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Peace, beer and expertise – an interview with the Beer Pope

When Conrad Seidl enters a room, he’s the centre of attention. Whether it’s due to the steampunk goggles or the courtly old-style Austrian manners – who else is going to kiss your hand nowadays? – is not something you can really put your finger on. One thing is certain: everyone, absolutely everyone in the German-speaking craft beer scene knows Conrad Seidl. He is the Beer Pope. At the Braukunst Live! in Munich, Conrad Seidl was a popular interviewee, although actually he himself is a journalist – and previously has mostly conducted the interviews himself. “I’ll be right with you in an hour,” says Conrad – and he keeps his word: after an hour we have a brief moment to talk amid the fair’s hustle and bustle. An audience at last. And finally I have the time to put the questions I’ve been itching to ask for so long: how does a publicist and political journalist become a Beer Pope – and how does he see the craft beer scene in the German-speaking nations?

You know, the book I’ve sold most copies of is called “The I Brand”. I identify very closely with it: in my opinion, journalists should also be experts, but never themselves actually do what they write about. Just like opera critics should never start to sing. That’s also a kind of freedom – not having to do it yourself!

Conrad Seidl has always accepted a responsibility for acquiring a certain amount of expertise on “his subjects” – on beer no less than on politics.

Becoming an expert on beer is rather a pleasant experience really.

It was thirty years ago that Conrad Seidl began to make a detailed study of beer and the art of brewing – this was at a time when Beer Sommelier courses, tasting glasses and elaborated beer menus had not even been dreamed of. In the late 1990s, Conrad Seidl was then already travelling as a speaker on the subject of beer. At the first Beer Sommelier courses and in training restaurant staff.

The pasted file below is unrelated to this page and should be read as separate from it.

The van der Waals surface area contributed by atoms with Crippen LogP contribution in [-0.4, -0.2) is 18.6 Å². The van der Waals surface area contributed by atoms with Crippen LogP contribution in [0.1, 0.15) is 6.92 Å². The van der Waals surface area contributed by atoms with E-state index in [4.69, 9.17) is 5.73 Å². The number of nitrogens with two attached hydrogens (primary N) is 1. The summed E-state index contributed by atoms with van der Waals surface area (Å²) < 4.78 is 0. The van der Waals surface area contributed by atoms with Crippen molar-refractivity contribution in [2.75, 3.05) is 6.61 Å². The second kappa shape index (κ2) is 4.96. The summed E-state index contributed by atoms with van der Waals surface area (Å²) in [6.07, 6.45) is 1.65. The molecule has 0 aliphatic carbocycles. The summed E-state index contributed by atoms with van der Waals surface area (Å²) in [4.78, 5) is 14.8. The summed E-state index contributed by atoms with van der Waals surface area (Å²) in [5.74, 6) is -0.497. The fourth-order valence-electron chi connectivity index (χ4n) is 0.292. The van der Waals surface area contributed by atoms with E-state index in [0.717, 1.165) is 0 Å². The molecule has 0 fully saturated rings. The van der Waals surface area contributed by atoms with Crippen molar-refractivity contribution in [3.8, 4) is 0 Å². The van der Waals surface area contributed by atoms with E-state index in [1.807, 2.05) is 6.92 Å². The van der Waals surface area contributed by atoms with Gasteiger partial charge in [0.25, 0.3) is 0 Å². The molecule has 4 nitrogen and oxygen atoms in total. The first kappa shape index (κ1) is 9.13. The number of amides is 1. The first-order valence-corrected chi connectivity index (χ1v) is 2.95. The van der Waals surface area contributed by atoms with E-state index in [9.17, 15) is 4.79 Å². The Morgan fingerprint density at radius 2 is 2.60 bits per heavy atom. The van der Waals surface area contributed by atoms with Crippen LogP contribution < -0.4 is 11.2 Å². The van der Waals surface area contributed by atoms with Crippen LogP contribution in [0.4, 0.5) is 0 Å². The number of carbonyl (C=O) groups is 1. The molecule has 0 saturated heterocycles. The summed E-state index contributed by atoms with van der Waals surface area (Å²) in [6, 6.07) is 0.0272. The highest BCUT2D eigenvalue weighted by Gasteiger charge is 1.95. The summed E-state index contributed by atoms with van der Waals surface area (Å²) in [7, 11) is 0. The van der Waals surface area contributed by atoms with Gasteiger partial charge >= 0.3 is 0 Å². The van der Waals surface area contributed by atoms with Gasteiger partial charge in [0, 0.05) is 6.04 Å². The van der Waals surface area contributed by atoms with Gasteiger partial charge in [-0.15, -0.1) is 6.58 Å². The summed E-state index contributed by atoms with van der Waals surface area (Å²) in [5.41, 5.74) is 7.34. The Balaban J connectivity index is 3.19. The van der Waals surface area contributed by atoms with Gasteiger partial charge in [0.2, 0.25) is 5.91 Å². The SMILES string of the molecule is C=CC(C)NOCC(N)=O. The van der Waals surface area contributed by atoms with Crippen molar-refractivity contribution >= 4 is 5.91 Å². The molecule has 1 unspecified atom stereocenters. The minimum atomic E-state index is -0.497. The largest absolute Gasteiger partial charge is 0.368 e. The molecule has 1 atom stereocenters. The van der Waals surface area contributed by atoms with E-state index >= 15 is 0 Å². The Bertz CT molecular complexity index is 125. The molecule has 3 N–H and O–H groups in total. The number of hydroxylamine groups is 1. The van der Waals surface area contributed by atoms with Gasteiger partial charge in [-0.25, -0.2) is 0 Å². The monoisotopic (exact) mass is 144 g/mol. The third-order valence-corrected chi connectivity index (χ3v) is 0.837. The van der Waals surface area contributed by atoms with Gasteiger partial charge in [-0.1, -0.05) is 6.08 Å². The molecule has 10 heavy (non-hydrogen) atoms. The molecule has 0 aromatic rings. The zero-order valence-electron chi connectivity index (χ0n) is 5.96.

In Austria, we began at a very early stage to train teachers at vocational colleges – after all, they are mediators, who continually pass on their accumulated knowledge. Meanwhile, the beer culture in Austria is a highly sophisticated one, not least because it has acquired a fund of expert knowledge shared among the teachers it has trained. Because only if the beer is served to the guest properly will it be really appreciated.

I was imperative, he says, to treat the subject of beer with all due prominence in training courses for the catering trade, because Austria in Conrad’s view has a deserved tradition as a land of epicures – something that the native-born Viennese says not without a certain amount of national pride. This is a tradition that Conrad Seidl wanted to progress from very early on.

Everyone was always talking about wine and cheese, so I thought to myself, there must be something to tell about beer and cheese, surely!

Overall, Conrad Seidl sees it as an opportunity for the new creative brewing culture if in a particular country the beer culture has so far not been very vibrant.

In places where there are already lots of excellent beers, it’s difficult for new high-quality beers to gain a foothold on the market. In countries like France, Italy and Spain, the culture is more or less starting from scratch – whereas in Germany, even before craft beer emerged there was a rich and ancient beer scene, with superlative beers. Even what’s called “industrial beer” is in Germany often wonderful stuff – the term “Industrial beer” is always used disparagingly in common parlance, but I would plead for “peace”. For some beers, like pilsner, you definitely need very good lines, because otherwise there are plenty of things that can go wrong. Good kit very often means an outstanding pilsner, you see.

The Beer Pope is observing the growing levels of interest in the creative beer scene with watchful and satisfied eyes. And somewhere under the hat with the old steampunk goggles I also see a bit of pardonable pride – because without a doubt, with his flowery and captivating manners Conrad has also made his own contribution to the development of the scene (in its present-day form) in the German-speaking regions. And he is still unsurpassed at selling himself and his love of beer.

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